Currently, we’ve seen complaints about the AR-platform rifles in Afghanistan and Iraq, mostly along the lines of the 5.56 cartridge having shortcomings for longer-distance shooting and more-armored enemy. You may recall that they re-issued the M14 as a squad “Marksman” rifle to engage further targets.

It’s always a trade-off. Rapid fire and light recoil better for close-combat…. Range and accuracy better for longer distance engagements.
Unfortunately, in those environments, you get both. Everything from open-desert combat to very intimate house-to-house combat in tight villages.
And who knows what conditions will obtain in the NEXT combat situation?
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Old 5th June 2022, 06:29 AM   #22
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I was in RN when the changeover started from the SLR to the SA80 but they hadn't made it through to general issue on ships by the time I left.
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Old 5th June 2022, 06:38 AM   #23
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Originally Posted by a_unique_person View Post
Also, it's got an innovative suppressor that's 3d printed.


A bull pup config would have probably been better but that would never sell.
That would have been the General Dynamics bid.

Originally Posted by Captain_Swoop View Post
The fashion for Bullpups has passed. They have advantages in some situations but they bring a number of disadvantages too. Even the French have dropped the Famas for an H&K AR and the UK has started moving to the L119A1, an AR manufactured by Colt Canada. The Royal Marines have already switched.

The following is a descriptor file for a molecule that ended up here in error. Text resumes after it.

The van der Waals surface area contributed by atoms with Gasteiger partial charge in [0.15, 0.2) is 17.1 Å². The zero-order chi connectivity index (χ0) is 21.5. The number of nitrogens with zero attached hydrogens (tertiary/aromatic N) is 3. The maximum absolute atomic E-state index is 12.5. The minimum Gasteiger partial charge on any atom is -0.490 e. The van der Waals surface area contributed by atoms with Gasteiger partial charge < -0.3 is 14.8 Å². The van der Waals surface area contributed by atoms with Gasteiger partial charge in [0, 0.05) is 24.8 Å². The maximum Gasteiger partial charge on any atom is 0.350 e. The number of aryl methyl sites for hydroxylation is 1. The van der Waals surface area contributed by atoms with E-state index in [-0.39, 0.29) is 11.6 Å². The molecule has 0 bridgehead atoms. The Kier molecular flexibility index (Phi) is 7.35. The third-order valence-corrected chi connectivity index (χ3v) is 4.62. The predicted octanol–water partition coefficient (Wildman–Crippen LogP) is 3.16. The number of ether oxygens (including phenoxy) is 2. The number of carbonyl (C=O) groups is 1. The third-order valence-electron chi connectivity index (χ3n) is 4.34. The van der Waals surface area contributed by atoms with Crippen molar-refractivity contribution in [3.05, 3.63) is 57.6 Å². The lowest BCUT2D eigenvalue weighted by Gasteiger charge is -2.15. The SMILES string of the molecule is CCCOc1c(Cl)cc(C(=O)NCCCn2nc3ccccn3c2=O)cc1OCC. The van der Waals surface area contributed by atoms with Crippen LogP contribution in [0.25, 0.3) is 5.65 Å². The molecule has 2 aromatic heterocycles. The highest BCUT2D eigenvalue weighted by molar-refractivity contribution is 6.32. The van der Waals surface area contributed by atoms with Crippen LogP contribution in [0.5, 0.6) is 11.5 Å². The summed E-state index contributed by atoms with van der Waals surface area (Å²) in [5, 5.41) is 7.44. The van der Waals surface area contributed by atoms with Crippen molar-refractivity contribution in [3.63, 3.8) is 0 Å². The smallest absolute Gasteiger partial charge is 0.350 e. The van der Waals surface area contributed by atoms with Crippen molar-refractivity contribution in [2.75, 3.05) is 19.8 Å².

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The advantages of bullpups include getting the most velocity from a round out of a compact package, advantages which align perfectly with the stated goals of the program. It's not coincidence that the above mentioned desert-to-urban combat leads to things like the Tevor (which, yes, has a lot of political decisions driving it's design as well). Getting the most accuracy at range, energy on target, and still being short/balanced enough to maneuver in urban combat seems to lean to the bullpup.

The Sig Spear is long and front heavy, but I guess they get over the tight quarters thing with it's side folding stock. This is, in my view, a bad compromise as it well and truly f's your accuracy and target acquisition speeds. That's fine for something you're going to use like an SMG with a short, controlled burst, but for a full powered battle rifle round out of a smaller capacity mag, not good. That said, the recoil of all the bids was reported as being surprisingly controllable.
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Old 5th June 2022, 06:45 AM   #24
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Amusing, how armies keep trying to convert to 7 mm mauser and [i]almost [/] doing it.
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Old 5th June 2022, 07:12 AM   #25
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I've been following this for a while.

People that have shot the new gun like the experience. As stated above and on many websites/youtube videos, the gun and ammo are heavier. But the idea that you cannot carry as much ammo is laughable in a not all that funny way.

Infantry get loaded down with all sorts of extra stuff to carry. When the light infantry concept was started in the 80's, the basic load for infantry included two motor bombs. They cannot use them but the motor squad needed help carrying the ammo, so everybody ended up with a heavier load. And then there was still more stuff to carry you cannot use in combat yourself.

The current infantry basic load starts with 210 rounds right now. That is seven, 30 round magazines with one in the rifle and the rest in ammo pouches. I suspect the number of rounds will stay the same but the number of magazines will go up. Not going to make that big of a difference in actual combat. The weight of the rifle will have an impact. But doing fire and maneuver is already exhausting enough. The machine gun in the only thing that will really tire out the solider faster.